A downed rider’s first concern is usually for his bike. Adrenaline can mask injuries, so e
You always wear a helmet, an armored jacket and pants, and gloves when you ride, so you’re ready if the worst happens. But if disaster strikes someone else, what do you do next? You could be miles from help, tending a badly injured buddy who needs medical attention, stat. Throw in traffic approaching the scene around a blind corner and you have the perfect recipe for a disaster two-fer. Knowing what to do next is the difference between a successful outcome and a day you’d like to forget.
Preparation is key, and the Red Cross website (www.redcross.org) lists community chapters where you can sign up for low-cost first-aid and CPR classes. If you usually ride with a group, take a class together. It’s no good if the one rider at the accident scene trained in CPR is the one flat on his back.
If the crash takes place ahead of you, slow down and motion to following traffic that there’s something wrong ahead. If your riding buddy vanishes in a cloud of dust in your mirror, don’t make an immediate U-turn to backtrack before you make sure it’s safe to do so. If more than one of you is still upright, send someone back up the road to warn oncoming traffic to slow down.
Your next task is to assess whether the downed rider needs help. If there’s the slightest doubt about the rider’s injuries, call for help immediately; make this decision as quickly as you can. The point of on-scene first aid is to stabilize the victim until professional help arrives. Every member of your riding group should carry a cell phone or SPOT device so you can connect with the 911 system and call for help. Then word of the accident can go up and down the road.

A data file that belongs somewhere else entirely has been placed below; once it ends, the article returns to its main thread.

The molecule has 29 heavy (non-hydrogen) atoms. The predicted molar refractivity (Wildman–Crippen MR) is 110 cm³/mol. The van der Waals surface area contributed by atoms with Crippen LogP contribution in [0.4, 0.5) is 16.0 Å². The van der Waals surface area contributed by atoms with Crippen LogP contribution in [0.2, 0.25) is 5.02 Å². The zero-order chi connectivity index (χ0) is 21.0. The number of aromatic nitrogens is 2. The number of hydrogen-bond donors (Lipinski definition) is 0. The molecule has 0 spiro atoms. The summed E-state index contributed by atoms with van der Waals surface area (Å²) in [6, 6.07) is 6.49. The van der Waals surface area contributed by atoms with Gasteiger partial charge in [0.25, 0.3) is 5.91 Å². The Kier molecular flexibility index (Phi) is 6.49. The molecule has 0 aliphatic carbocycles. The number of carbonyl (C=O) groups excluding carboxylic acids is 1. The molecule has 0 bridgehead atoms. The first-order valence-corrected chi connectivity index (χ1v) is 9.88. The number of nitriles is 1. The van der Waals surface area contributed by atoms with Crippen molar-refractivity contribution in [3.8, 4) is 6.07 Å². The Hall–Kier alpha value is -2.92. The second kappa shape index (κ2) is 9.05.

As a first responder to an incident, your job is simple: Stabilize the victim and secure t
If the victim isn’t breathing, everything else is a secondary problem, because he (or she) will be dead in four minutes. Even if you suspect spinal injury, carefully take off the helmet. Ideally, one person supports the neck while another pulls the helmet straps apart and gently removes the helmet. Next, check the victim’s ABCs––airway, breathing, and circulation. Make sure the airway is clear. Then check for breathing by putting your hand or cheek near his or her mouth to feel for air going in or out. If there is no breathing, you can begin rescue breathing (mouth to mouth), though the American Heart Association has determined that rescue breathing is not nearly as important as chest compressions.
It can be difficult to determine if there is a pulse, so instead attempt to rouse your fellow rider. If he doesn’t respond, then start external compressions. (Use the Bee Gees’ “Stayin’ Alive” as your rhythm.) Continue these until paramedics arrive. If the accident victim is awake, engage him in conversation to determine where the injuries are.
Bleeding calls for immediate action. Put direct pressure on the wound to stop the blood and get it coagulating. Broken bones are often best treated on the scene by leaving them alone, but in the case of a compound fracture where the bone pokes out through the skin, cut away the clothing and do what you can to stop the bleeding. Badly broken arms and legs are pretty easy to diagnose, but sometimes fractures can be difficult to identify. Immobilize any painful extremity and avoid unnecessary movement. A tight neck or a sore back might indicate a more severe injury. If you can get some ice, apply it to the suspected injury site to minimize the swelling and have the rider lie down until the ambulance shows up.
While road rash is the most common injury sustained in a crash, more serious injuries can result in shock. Symptoms include glazed eyes, ashen skin, and a clammy feeling, even on a hot day. Keep the victim calm and lying down if possible. Sitting up or standing will make the symptoms of shock more severe and could result in the rider passing out. Try to restore body temperature to normal, either by providing shade or creating warmth.